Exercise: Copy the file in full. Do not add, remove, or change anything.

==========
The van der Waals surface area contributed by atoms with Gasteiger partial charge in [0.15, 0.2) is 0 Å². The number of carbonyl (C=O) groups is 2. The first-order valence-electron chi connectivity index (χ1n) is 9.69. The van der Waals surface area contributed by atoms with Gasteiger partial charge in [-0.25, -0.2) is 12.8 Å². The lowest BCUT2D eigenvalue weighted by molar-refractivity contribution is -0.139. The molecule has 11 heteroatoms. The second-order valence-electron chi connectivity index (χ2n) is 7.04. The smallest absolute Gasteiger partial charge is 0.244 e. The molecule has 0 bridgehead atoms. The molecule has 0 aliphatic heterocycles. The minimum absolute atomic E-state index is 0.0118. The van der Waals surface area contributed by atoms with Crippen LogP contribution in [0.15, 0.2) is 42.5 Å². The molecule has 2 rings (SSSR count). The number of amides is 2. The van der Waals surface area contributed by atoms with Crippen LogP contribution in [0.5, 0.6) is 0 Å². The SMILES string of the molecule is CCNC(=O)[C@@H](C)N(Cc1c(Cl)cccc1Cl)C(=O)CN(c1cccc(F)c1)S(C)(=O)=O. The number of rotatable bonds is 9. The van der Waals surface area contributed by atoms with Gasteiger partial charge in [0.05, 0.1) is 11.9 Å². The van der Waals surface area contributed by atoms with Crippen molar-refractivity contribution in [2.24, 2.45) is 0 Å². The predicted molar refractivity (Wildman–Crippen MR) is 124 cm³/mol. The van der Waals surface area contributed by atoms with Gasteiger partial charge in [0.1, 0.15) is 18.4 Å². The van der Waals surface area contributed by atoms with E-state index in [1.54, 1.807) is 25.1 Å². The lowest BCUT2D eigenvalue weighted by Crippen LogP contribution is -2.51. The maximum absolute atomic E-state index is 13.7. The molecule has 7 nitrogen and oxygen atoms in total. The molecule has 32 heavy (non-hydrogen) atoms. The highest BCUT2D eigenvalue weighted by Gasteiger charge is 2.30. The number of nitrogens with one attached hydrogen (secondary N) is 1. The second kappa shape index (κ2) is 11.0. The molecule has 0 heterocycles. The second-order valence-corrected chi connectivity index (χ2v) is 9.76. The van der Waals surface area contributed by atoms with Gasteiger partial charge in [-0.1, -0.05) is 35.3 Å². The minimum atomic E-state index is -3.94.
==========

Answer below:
The van der Waals surface area contributed by atoms with Gasteiger partial charge in [0.15, 0.2) is 0 Å². The number of carbonyl (C=O) groups is 2. The first-order valence-electron chi connectivity index (χ1n) is 9.69. The van der Waals surface area contributed by atoms with Gasteiger partial charge in [-0.25, -0.2) is 12.8 Å². The lowest BCUT2D eigenvalue weighted by molar-refractivity contribution is -0.139. The molecule has 11 heteroatoms. The second-order valence-electron chi connectivity index (χ2n) is 7.04. The smallest absolute Gasteiger partial charge is 0.244 e. The molecule has 0 bridgehead atoms. The molecule has 0 aliphatic heterocycles. The minimum absolute atomic E-state index is 0.0118. The van der Waals surface area contributed by atoms with Crippen LogP contribution in [0.15, 0.2) is 42.5 Å². The molecule has 2 rings (SSSR count). The number of amides is 2. The van der Waals surface area contributed by atoms with Crippen LogP contribution in [0.5, 0.6) is 0 Å². The SMILES string of the molecule is CCNC(=O)[C@@H](C)N(Cc1c(Cl)cccc1Cl)C(=O)CN(c1cccc(F)c1)S(C)(=O)=O. The number of rotatable bonds is 9. The van der Waals surface area contributed by atoms with Gasteiger partial charge in [0.05, 0.1) is 11.9 Å². The van der Waals surface area contributed by atoms with Crippen molar-refractivity contribution in [2.24, 2.45) is 0 Å². The predicted molar refractivity (Wildman–Crippen MR) is 124 cm³/mol. The van der Waals surface area contributed by atoms with Gasteiger partial charge in [0.1, 0.15) is 18.4 Å². The van der Waals surface area contributed by atoms with E-state index in [1.54, 1.807) is 25.1 Å². The lowest BCUT2D eigenvalue weighted by Crippen LogP contribution is -2.51. The maximum absolute atomic E-state index is 13.7. The molecule has 7 nitrogen and oxygen atoms in total. The molecule has 32 heavy (non-hydrogen) atoms. The highest BCUT2D eigenvalue weighted by Gasteiger charge is 2.30. The number of nitrogens with one attached hydrogen (secondary N) is 1. The second kappa shape index (κ2) is 11.0. The molecule has 0 heterocycles. The second-order valence-corrected chi connectivity index (χ2v) is 9.76. The van der Waals surface area contributed by atoms with Gasteiger partial charge in [-0.1, -0.05) is 35.3 Å². The minimum atomic E-state index is -3.94.